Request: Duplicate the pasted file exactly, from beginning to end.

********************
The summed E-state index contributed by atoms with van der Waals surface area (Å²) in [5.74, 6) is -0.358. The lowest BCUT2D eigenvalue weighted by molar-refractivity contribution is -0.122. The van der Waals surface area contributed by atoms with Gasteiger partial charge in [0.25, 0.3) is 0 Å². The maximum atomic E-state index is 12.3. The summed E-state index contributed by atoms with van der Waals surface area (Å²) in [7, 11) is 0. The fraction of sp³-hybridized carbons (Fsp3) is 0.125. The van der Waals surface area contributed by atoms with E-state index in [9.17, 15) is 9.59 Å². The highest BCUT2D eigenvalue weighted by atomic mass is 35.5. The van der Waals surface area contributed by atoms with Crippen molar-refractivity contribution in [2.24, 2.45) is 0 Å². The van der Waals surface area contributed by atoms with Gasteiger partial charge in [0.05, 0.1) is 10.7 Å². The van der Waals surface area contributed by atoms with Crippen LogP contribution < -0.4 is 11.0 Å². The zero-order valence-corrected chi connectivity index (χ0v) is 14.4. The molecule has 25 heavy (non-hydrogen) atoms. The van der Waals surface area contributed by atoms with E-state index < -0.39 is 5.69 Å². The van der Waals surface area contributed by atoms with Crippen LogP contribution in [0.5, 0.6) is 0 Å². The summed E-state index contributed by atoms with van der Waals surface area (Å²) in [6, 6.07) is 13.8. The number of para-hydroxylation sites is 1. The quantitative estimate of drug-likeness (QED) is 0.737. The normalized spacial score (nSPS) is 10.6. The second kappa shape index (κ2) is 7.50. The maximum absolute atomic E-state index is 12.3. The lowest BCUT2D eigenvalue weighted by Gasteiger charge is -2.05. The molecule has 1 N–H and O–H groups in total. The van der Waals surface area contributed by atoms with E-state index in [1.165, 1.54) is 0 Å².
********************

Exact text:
The summed E-state index contributed by atoms with van der Waals surface area (Å²) in [5.74, 6) is -0.358. The lowest BCUT2D eigenvalue weighted by molar-refractivity contribution is -0.122. The van der Waals surface area contributed by atoms with Gasteiger partial charge in [0.25, 0.3) is 0 Å². The maximum atomic E-state index is 12.3. The summed E-state index contributed by atoms with van der Waals surface area (Å²) in [7, 11) is 0. The fraction of sp³-hybridized carbons (Fsp3) is 0.125. The van der Waals surface area contributed by atoms with E-state index in [9.17, 15) is 9.59 Å². The highest BCUT2D eigenvalue weighted by atomic mass is 35.5. The van der Waals surface area contributed by atoms with Crippen molar-refractivity contribution in [2.24, 2.45) is 0 Å². The van der Waals surface area contributed by atoms with Gasteiger partial charge in [0.05, 0.1) is 10.7 Å². The van der Waals surface area contributed by atoms with Crippen LogP contribution < -0.4 is 11.0 Å². The zero-order valence-corrected chi connectivity index (χ0v) is 14.4. The molecule has 25 heavy (non-hydrogen) atoms. The van der Waals surface area contributed by atoms with E-state index < -0.39 is 5.69 Å². The van der Waals surface area contributed by atoms with Crippen LogP contribution in [0.5, 0.6) is 0 Å². The summed E-state index contributed by atoms with van der Waals surface area (Å²) in [6, 6.07) is 13.8. The number of para-hydroxylation sites is 1. The quantitative estimate of drug-likeness (QED) is 0.737. The normalized spacial score (nSPS) is 10.6. The second kappa shape index (κ2) is 7.50. The maximum absolute atomic E-state index is 12.3. The lowest BCUT2D eigenvalue weighted by Gasteiger charge is -2.05. The molecule has 1 N–H and O–H groups in total. The van der Waals surface area contributed by atoms with E-state index in [1.165, 1.54) is 0 Å².